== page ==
Befriending B Minor

Do you ever think you like someone, or even love them ... but then you realize that you really don't know them at all?

This is what's happening with me and the key of B Minor.

I thought I loved B Minor. It's one of my favorite scales to play, as long as I'm not doing contrary motion scales. It goes up and down from white note to black note and back ... like a little roller coaster. At the same time, it has a deliciously spooky feel to it. Playing the scale softly feels a little like tiptoeing. Tipfingering, I guess.

Bach's Mass in B Minor is in, well, B Minor. When I was a working girl in Cubicle Land, I had a ritual. Every morning--every single morning--I would listen to the Mass in B Minor. If I only had time for a few minutes of it, I'd listen to the Kyrie or the Hosanna. If I had all morning, I'd listen to the whole thing. It is the most glorious music ever, ideal for transporting a bored, depressed Cubicle Dweller mentally into realms unimagined.

No, I'm not just using pretty words. It really did transport me ... somewhere. No wonder I was depressed. Whenever the Mass in B Minor was over, I would land flat on my ever-widening butt, back in my office chair and into my controlled-airflow home of Cubicle Land. Sheesh.

So. Back to B Minor. So I thought I loved B Minor. And I do. B Minor loves me, too, I think. But B Minor and I are just beginning to realize that we don't know each other as well as we thought.

See, I'm working on Bach's Sinfonia No. 15 in B Minor. It's a fast, playful piece for three voices. B Minor, like its relative major D, has two sharps: F# and C#. The harmonic minor has A# as well, which is typically used when you're resolving a cadence up to B.

Enough technical talk. Suffice it to say that there are three sharps that can be expected to show up in this B Minor piece: F#, C#, and sometimes A#.

So why do I keep playing G#? Every freakin' time I get to a G, I play G#. It's as if I'm trying to force the piece to be in another key.

This is not unusual behavior for me. Something in my brain always wants to add an extra sharp or flat. This is why I love pieces that have lots of sharps or flats. That way, I don't have to think of which notes are sharped or flatted. I just play black keys and it all sounds right.

So, I'm at my piano lesson today, and I'm playing the B Minor Sinfonia, hands separately. I periodically insert that unmistakable Waterfall signature: G#.

Of course, G# sounds awful, sounds wrong, is wrong. Like a typical piano student, I make a grunting noise and say, "I know that's not the right note." Uh-huh. Then I get to the next G a measure--or a few notes--later, and what do I play?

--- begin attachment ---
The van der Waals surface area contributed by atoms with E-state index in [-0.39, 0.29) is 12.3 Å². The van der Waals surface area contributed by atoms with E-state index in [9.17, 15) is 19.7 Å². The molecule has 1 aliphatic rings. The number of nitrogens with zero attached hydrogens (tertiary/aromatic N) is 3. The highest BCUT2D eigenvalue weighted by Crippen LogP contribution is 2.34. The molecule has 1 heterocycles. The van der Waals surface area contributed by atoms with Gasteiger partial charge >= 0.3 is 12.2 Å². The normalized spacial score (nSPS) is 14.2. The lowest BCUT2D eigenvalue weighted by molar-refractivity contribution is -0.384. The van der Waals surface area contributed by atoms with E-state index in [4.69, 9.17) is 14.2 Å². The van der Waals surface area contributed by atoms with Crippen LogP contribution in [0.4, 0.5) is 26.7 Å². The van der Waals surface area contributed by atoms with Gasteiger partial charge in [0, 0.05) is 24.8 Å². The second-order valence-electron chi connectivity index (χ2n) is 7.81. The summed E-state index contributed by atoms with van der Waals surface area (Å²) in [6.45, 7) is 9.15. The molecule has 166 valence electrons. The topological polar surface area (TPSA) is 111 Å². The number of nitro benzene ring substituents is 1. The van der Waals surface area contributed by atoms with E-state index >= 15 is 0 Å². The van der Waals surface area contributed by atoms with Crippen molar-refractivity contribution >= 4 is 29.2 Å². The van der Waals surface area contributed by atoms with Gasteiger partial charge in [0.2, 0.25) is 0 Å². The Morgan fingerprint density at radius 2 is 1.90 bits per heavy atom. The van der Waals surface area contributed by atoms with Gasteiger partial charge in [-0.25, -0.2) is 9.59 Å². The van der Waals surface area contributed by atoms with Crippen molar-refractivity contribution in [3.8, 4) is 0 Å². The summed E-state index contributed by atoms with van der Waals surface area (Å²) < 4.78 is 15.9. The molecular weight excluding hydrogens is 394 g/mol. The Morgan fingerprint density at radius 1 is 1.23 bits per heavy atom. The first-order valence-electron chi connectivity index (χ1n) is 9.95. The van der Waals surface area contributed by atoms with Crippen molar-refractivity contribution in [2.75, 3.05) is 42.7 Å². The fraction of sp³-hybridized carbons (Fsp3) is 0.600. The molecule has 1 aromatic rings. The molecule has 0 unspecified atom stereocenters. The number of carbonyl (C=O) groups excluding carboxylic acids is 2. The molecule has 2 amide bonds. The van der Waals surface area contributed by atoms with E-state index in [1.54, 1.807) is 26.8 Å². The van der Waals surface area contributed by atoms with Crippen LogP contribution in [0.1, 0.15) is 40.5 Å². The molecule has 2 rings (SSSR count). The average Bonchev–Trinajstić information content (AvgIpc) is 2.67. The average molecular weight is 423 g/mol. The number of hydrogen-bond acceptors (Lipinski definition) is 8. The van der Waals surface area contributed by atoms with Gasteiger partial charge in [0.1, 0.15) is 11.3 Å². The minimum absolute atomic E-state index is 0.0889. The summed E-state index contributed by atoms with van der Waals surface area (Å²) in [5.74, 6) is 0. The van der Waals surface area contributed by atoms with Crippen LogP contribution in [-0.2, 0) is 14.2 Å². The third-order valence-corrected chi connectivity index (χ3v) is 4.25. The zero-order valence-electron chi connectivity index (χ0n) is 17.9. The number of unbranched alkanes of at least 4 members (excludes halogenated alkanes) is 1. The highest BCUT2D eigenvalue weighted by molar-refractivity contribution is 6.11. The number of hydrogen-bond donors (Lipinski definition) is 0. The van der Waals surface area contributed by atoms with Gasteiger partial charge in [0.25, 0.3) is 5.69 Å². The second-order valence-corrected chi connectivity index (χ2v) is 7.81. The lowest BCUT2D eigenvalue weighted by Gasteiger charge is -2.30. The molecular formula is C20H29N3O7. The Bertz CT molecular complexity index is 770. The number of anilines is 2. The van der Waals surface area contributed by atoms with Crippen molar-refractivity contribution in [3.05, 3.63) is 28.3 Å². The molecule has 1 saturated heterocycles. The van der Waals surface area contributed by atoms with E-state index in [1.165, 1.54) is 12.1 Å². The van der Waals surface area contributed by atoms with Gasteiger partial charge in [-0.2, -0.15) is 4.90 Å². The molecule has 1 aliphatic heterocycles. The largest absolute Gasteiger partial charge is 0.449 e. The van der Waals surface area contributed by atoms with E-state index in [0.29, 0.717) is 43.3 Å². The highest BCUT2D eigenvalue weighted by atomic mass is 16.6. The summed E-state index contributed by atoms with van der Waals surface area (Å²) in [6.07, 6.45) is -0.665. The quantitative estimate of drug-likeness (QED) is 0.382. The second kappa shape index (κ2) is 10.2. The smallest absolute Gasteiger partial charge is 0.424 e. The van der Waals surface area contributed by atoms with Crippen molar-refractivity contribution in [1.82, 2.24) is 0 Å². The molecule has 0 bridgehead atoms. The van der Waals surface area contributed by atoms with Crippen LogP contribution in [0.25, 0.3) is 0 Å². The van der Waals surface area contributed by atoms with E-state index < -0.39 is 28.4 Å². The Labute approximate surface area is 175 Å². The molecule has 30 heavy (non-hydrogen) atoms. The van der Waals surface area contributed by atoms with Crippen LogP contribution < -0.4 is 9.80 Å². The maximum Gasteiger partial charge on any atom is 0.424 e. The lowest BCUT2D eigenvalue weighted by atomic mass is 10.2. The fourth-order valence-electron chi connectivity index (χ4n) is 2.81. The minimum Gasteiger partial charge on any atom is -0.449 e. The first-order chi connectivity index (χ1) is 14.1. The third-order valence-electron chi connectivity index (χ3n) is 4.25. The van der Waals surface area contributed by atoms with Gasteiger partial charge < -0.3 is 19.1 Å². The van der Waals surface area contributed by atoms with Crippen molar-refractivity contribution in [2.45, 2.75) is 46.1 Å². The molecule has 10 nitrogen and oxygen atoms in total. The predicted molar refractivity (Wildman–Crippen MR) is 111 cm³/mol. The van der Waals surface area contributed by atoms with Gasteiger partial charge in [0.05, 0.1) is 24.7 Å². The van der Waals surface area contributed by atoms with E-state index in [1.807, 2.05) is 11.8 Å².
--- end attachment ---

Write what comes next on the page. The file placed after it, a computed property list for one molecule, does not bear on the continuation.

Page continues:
So today Deborah told me that I'm not thinking of this piece as being in B Minor, that I'm just reading the key signature and following the rules from there.

Hmph. There is a difference. It's the difference between just reading what's there, and understanding the context of what you're reading.

When I start a piece, say it's in B Minor, I do think to myself, "Hmm. B Minor. OK." Then that gets tossed out of the window. From the very first note to the end, I never think anything like, "Whee, this is fun! I'm in B Minor!" I just think, "Hm, remember to play a coupla sharps, F# and C# and ..." You guessed it: whatever other sharps I want to play. (Of course, I eventually get to where I play it right ... but for this same reason, I'm not a particularly good sight reader for pieces that only have a couple of sharps or flats.)

This is dumb, and it is silly. If I were a better pianist, it would be embarrassing. Perhaps it would be embarrassing if I had any sense of pianistic dignity. I just need to learn to lock the idea of "B Minor" in my mind--picturing the scale in my head or something--before I start practicing that B Minor piece.

So tonight, B Minor and I are going on a date. I'm going to focus on the B Minor Sinfonia for a large part of my practice time. I'm going to explore the scale itself and work on the contrary motion scale for same. Then (this will be very, very tough and will require lots of self-discipline) I will force myself--force myself, I say!--to listen to Bach's Mass in B Minor. At least once. For good measure.

[If any of you musically literate folks out there have a favorite musical work that is in B Minor, feel free to recommend it.]


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